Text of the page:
Derek and I moved about six weeks ago to the Chicago neighborhood of Uptown, and one of the first things we noticed is how easy it is to find our spot on a map. Not only are we due west of the Montrose Harbor hook on the lake, but we are also between two big green areas which are not parks, but cemeteries. Walking by or taking the el past one of these two cemeteries every day has been just one reminder of a theme I’ve been noticing seemingly everywhere this fall: Día de los Muertos. This (primarily) Mexican festival, which runs from Oct. 31-Nov. 2, culminates in loved ones visiting the graves of, remembering, and offering gifts to deceased friends and family members who have passed away the previous year.
In addition to the cemeteries on either side of Uptown, this theme has presented itself in multiple other locations, prompting me to learn a little bit about the holiday itself in the past couple of months. The recent animated movie The Book of Life introduces the tradition in a format directed toward kids, and while I haven’t seen it, there were ads all over the el platforms leading up to its October release a few weeks ago. Also, I spent time in Raleigh earlier this fall and visited Café de los Muertos, which not only serves a great cup of coffee, but also invites exploration of the various Día de los Muertos artwork and decor throughout the place. Another reminder was when Derek and I (very quickly) toured the annual exhibit surrounding the holiday at the National Museum of Mexican Art here in Chicago when we were nearby for one of his gigs.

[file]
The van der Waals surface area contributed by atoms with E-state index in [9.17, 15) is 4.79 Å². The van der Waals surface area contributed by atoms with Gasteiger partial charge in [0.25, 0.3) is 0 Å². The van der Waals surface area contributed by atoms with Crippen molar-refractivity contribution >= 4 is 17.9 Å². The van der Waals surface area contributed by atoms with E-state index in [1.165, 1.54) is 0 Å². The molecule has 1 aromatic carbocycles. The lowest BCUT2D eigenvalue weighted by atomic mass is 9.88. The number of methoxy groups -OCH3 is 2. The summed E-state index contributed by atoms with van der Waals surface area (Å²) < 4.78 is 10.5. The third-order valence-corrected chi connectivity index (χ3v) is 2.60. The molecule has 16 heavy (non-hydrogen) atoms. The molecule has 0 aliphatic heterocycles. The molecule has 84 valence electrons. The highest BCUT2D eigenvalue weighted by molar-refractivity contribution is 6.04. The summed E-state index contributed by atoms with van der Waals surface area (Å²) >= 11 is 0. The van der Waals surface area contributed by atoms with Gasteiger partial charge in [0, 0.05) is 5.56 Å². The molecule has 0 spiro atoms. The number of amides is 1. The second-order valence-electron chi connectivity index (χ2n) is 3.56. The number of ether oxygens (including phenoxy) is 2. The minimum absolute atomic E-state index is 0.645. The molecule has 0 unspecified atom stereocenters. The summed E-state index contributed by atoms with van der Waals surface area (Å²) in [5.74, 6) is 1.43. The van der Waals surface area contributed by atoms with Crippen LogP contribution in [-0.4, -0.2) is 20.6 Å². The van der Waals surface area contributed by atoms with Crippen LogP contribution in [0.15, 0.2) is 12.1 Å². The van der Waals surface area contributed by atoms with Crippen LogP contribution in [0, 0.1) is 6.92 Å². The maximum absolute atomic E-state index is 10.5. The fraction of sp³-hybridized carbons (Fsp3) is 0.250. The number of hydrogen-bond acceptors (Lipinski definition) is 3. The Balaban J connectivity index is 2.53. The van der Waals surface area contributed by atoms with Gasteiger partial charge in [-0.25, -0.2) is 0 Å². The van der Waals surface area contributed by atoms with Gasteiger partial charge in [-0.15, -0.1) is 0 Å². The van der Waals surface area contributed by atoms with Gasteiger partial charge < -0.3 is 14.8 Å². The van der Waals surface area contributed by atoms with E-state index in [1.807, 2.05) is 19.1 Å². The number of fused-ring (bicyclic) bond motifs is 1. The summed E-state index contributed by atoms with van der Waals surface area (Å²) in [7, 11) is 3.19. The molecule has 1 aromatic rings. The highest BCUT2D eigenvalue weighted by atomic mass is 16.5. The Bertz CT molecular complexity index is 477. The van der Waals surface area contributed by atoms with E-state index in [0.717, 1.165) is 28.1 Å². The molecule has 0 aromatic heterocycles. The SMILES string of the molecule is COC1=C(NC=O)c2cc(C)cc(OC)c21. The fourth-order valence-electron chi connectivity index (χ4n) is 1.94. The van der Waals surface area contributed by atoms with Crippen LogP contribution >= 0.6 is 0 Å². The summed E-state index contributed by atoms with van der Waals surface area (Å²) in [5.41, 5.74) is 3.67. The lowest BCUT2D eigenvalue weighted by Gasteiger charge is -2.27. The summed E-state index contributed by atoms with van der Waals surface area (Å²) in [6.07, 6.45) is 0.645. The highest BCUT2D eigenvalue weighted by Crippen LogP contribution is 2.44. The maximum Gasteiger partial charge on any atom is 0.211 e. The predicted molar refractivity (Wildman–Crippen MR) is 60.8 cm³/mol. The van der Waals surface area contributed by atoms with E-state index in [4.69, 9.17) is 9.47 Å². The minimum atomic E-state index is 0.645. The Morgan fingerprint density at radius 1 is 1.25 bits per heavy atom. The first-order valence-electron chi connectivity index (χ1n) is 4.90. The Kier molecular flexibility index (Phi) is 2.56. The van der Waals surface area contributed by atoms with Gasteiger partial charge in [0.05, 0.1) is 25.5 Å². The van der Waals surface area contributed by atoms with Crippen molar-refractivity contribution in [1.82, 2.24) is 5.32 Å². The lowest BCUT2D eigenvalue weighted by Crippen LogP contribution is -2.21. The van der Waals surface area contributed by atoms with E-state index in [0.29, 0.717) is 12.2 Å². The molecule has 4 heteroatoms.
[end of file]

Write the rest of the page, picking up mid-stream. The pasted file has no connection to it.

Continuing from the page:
All of these reminders got me thinking about my own friends and family who have either passed away or lost one of their own loved ones this year. I know it sounds cliche, but as I get older, it seems like the world moves faster and faster (probably just because I’m getting slower and slower), and so today, although I will not be visiting their graves, I will be taking a few moments to think about, remember, and pray for those people. In the church I went to growing up, the pastor would offer special prayers at Christmas for everyone who had had a baby or was expecting during that year, and then at Easter would specifically pray for those who had lost someone or who had passed away earlier in the year. Even as a child I felt the profundity of the experience (although I definitely would not have used that word!), and I appreciate the impulse behind Día de los Muertos to set time aside specifically for remembrance and honor.
I know someday after I’ve lived in Uptown for a while, I’ll begin taking my surroundings for granted and perhaps even stop noticing the cemeteries, but in the meantime, passing by will continue to serve as my own little (or in the case of the giant Graceland cemetery – big -) memento mori.